Saturday, 20 March 2010

Cotswold Lambs

Last week we went up to the Cotswold Hills on a chilly spring day. As we parked the bike, a farmer drove into a field on a quad bike, towing a high sided trailer. Four lambs and two ewes tumbled out. We got chatting to the farmer, who was very proud of this year's results; it's been an excellent year for sheep and we were pleased to hear it. These little ones were only two days old, but after just a few minutes in the brisk Easterly wind, (which you can hear whipping round us) they were exploring their new world with a joyful curiosity. Down in the valley, gangs of lambs charged about and bounced around.

Wednesday, 10 March 2010

A little Saxon church

This is one part of the tale of two churches, lying within a mile or so of each other. The first church (as seen in my previous post '
A Cotwolds bonbon') is the one situated above, in the village of Coln St Dennis and is Norman in origin, though almost certainly built on the site of a previous Saxon church. We visited both on a chilly Spring day last week. Each is a tiny, simple jewel, and each contains a similar story with different endings. To visit this first one, you need to go over to my other blog. But here, we are continuing our walk, on to Coln St Rogers.

Instead of following this inviting lane, we turned off left, and took a sideways route along the riverbank, the church just visible to our right.

The pussy willow was out - who can resist stroking the silky soft furry buds?

The South porch is a later addition, as is the bell tower.

Inside, an earlier, Norman entrance with recessed Typanum (the top of the arch).

We are still in the early learning stage of 'reading a church' and our slim knowledge is often confused and groping - which is a shame because this marvellous little building is as rich in history as any grand cathedral. The central chancel arch seen here is apparently part of the first Saxon building, making at least 1,000 years old. St Andrews is a rare example of an very early church which has retained much of its original ground plan.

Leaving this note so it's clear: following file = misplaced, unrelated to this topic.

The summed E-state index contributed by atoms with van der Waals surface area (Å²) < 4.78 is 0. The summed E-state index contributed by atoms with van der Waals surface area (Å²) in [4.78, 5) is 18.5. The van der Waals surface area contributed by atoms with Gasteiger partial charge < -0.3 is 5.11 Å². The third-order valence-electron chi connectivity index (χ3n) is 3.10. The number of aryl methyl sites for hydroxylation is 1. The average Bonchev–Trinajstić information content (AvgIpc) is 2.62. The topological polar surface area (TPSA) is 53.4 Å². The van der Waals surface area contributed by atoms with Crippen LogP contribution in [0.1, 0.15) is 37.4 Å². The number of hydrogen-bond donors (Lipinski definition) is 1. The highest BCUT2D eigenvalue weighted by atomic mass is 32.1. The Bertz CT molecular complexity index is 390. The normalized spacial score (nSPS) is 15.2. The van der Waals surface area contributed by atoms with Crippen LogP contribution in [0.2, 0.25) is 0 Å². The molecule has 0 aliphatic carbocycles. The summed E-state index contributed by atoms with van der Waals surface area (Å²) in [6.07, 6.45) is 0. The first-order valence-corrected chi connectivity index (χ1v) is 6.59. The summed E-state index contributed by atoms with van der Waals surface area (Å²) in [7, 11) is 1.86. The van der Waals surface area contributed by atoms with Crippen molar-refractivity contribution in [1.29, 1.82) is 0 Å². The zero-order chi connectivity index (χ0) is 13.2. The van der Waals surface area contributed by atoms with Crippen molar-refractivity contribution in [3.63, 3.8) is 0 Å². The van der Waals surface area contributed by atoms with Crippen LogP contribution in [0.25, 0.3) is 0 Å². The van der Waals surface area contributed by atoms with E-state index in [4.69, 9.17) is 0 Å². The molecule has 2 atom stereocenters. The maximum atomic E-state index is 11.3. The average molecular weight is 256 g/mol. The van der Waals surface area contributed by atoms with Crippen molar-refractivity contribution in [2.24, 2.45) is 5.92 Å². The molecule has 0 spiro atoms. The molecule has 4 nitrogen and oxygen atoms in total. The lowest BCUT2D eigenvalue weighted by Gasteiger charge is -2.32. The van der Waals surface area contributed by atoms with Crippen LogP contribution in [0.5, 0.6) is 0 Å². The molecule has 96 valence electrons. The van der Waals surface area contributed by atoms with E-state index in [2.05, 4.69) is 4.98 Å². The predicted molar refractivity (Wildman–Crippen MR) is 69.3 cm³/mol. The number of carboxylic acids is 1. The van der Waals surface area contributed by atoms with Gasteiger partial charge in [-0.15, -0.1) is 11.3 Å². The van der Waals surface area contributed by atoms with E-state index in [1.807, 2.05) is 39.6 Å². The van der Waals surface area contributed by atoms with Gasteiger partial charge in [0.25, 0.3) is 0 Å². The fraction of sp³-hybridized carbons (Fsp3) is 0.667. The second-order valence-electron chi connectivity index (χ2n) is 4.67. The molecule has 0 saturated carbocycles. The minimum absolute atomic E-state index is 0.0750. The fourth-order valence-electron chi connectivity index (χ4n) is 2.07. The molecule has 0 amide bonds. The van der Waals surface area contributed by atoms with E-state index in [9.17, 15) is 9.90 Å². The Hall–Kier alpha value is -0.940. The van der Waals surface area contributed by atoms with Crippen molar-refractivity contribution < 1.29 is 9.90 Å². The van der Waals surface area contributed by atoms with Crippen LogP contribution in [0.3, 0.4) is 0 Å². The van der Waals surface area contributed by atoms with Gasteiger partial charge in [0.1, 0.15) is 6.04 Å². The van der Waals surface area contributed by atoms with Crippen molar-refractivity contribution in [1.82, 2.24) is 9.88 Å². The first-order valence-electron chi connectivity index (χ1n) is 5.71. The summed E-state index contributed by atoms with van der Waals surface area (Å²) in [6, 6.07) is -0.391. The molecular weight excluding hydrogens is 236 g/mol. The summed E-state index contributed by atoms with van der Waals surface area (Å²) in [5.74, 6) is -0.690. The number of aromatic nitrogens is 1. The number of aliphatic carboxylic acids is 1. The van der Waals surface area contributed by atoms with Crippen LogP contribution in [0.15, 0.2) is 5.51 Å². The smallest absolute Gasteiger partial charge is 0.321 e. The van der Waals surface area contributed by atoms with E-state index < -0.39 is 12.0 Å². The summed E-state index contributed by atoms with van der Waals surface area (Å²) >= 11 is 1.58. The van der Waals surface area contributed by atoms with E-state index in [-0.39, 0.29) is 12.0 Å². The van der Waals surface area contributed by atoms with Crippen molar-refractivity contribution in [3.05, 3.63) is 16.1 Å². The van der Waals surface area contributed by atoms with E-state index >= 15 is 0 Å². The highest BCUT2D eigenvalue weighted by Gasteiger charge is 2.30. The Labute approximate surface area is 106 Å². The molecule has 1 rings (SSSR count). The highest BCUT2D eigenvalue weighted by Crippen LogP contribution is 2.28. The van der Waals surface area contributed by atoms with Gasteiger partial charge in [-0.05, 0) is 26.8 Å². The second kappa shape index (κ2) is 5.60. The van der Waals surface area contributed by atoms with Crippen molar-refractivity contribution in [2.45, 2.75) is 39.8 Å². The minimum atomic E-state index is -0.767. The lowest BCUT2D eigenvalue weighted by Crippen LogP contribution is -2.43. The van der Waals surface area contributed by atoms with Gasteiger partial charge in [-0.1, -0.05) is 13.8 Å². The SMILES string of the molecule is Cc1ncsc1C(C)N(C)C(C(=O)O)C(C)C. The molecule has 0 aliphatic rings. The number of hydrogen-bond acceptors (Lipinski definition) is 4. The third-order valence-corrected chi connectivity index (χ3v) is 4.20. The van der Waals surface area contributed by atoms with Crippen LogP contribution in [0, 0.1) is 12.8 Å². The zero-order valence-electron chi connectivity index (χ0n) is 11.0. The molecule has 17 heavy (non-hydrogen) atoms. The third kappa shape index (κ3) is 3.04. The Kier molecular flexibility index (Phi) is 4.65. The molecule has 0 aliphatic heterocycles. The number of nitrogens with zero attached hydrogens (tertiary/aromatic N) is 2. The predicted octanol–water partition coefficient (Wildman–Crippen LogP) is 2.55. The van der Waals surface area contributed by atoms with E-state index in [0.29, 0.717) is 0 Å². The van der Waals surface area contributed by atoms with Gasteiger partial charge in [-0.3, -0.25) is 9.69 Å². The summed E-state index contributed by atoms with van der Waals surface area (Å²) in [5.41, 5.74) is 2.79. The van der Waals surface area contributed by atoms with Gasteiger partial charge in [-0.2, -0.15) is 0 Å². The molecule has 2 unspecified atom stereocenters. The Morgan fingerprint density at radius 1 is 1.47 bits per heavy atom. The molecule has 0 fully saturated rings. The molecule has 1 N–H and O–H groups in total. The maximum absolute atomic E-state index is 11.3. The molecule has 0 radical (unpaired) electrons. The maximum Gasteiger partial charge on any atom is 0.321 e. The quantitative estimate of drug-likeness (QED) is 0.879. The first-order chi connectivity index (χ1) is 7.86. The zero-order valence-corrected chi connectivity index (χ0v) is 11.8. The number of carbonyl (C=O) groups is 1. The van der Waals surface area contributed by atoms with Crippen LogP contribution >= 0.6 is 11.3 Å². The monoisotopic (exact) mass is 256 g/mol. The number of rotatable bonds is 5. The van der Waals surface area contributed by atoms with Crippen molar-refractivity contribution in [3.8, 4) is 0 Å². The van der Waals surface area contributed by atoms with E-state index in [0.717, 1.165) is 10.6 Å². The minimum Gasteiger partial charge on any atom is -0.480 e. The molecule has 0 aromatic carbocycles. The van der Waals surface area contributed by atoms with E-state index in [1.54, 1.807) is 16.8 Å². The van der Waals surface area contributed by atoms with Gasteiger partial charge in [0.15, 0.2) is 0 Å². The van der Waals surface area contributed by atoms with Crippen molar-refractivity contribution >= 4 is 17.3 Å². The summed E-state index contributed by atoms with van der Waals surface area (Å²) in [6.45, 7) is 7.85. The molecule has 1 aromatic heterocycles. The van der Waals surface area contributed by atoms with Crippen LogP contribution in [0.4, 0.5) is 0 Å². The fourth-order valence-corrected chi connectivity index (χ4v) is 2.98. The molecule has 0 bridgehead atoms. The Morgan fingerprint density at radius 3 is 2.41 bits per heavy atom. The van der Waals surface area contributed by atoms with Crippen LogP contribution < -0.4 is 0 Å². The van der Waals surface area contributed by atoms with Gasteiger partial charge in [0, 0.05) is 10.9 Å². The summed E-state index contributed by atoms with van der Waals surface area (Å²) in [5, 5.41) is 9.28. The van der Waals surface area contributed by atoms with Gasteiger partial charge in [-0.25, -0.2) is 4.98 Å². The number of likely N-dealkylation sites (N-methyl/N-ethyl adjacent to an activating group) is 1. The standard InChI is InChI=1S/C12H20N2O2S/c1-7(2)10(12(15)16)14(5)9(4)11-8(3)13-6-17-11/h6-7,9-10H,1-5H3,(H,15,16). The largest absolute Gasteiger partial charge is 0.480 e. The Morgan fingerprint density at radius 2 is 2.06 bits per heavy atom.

On top of the solid stone jambs, pellet ornament and you can see behind Saxon 'long and short work' - the supporting masonry surrounding the tall window. The pulpit to the right of the chancel arch is from the later Gothic 'Perpenicular period'; the late 1300's to the 1500's.

There are more wonderful old features than I could possibly list here, but we intend to return and I will continue my lecture another day. One final poppet - the remains of a Gothic period glass figure of St Margaret, about the same age as the stone pulpit (1300's - 1500's).

On the way out I picked up a jar of homemade marmalade -

Sat on top of the Norman tub-shaped font in a tupperware box -

and only 80p. It's an honesty system and you pop your money in a little 'letterbox' safe in the wall.

A country church may appear deserted, but there will be some neighbour keeping a watchful eye on the odd visitor. Here I found Andy with a volunteer gardener, discussing the Great War (World War One) and the devastating impact it had on the population of British villages. And here is the parting of the way in my tale of two villages.

For while in neighbouring Coln St Dennis, many young lives were lost, miraculously all the servicemen from Coln Rogers - and one woman who was in the
Voluntary Aid Detachment - returned. I found myself wondering what repercussions this had on relationships between the villages, which, being in an isolated spot and so close to each other, must have had tight bonds. Were there undercurrents of resentment or a general feeling of thankfulness that at least some had been spared?

As usual I am indebted for my clumsy knowledge to the Internet and the useful little pamphlet provided by a local amateur historian.

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